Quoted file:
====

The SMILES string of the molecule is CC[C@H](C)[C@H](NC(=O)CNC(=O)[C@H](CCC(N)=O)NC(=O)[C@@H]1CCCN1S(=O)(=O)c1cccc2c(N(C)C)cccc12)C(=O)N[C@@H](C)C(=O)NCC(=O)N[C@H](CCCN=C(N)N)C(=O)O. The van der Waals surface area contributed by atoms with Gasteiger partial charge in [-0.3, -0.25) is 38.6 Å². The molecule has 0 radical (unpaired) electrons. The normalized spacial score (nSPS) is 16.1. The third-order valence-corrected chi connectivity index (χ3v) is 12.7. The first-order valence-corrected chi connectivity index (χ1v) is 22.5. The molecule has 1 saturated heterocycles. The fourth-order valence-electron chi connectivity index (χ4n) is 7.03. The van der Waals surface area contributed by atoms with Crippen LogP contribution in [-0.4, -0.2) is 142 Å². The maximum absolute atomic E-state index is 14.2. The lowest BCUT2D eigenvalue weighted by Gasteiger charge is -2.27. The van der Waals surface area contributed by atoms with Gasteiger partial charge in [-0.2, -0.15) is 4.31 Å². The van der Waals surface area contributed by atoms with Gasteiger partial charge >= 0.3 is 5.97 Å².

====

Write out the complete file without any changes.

The SMILES string of the molecule is CC[C@H](C)[C@H](NC(=O)CNC(=O)[C@H](CCC(N)=O)NC(=O)[C@@H]1CCCN1S(=O)(=O)c1cccc2c(N(C)C)cccc12)C(=O)N[C@@H](C)C(=O)NCC(=O)N[C@H](CCCN=C(N)N)C(=O)O. The van der Waals surface area contributed by atoms with Gasteiger partial charge in [-0.3, -0.25) is 38.6 Å². The molecule has 0 radical (unpaired) electrons. The normalized spacial score (nSPS) is 16.1. The third-order valence-corrected chi connectivity index (χ3v) is 12.7. The first-order valence-corrected chi connectivity index (χ1v) is 22.5. The molecule has 1 saturated heterocycles. The fourth-order valence-electron chi connectivity index (χ4n) is 7.03. The van der Waals surface area contributed by atoms with Crippen LogP contribution in [-0.4, -0.2) is 142 Å². The maximum absolute atomic E-state index is 14.2. The lowest BCUT2D eigenvalue weighted by Gasteiger charge is -2.27. The van der Waals surface area contributed by atoms with Gasteiger partial charge in [-0.2, -0.15) is 4.31 Å². The van der Waals surface area contributed by atoms with Gasteiger partial charge >= 0.3 is 5.97 Å².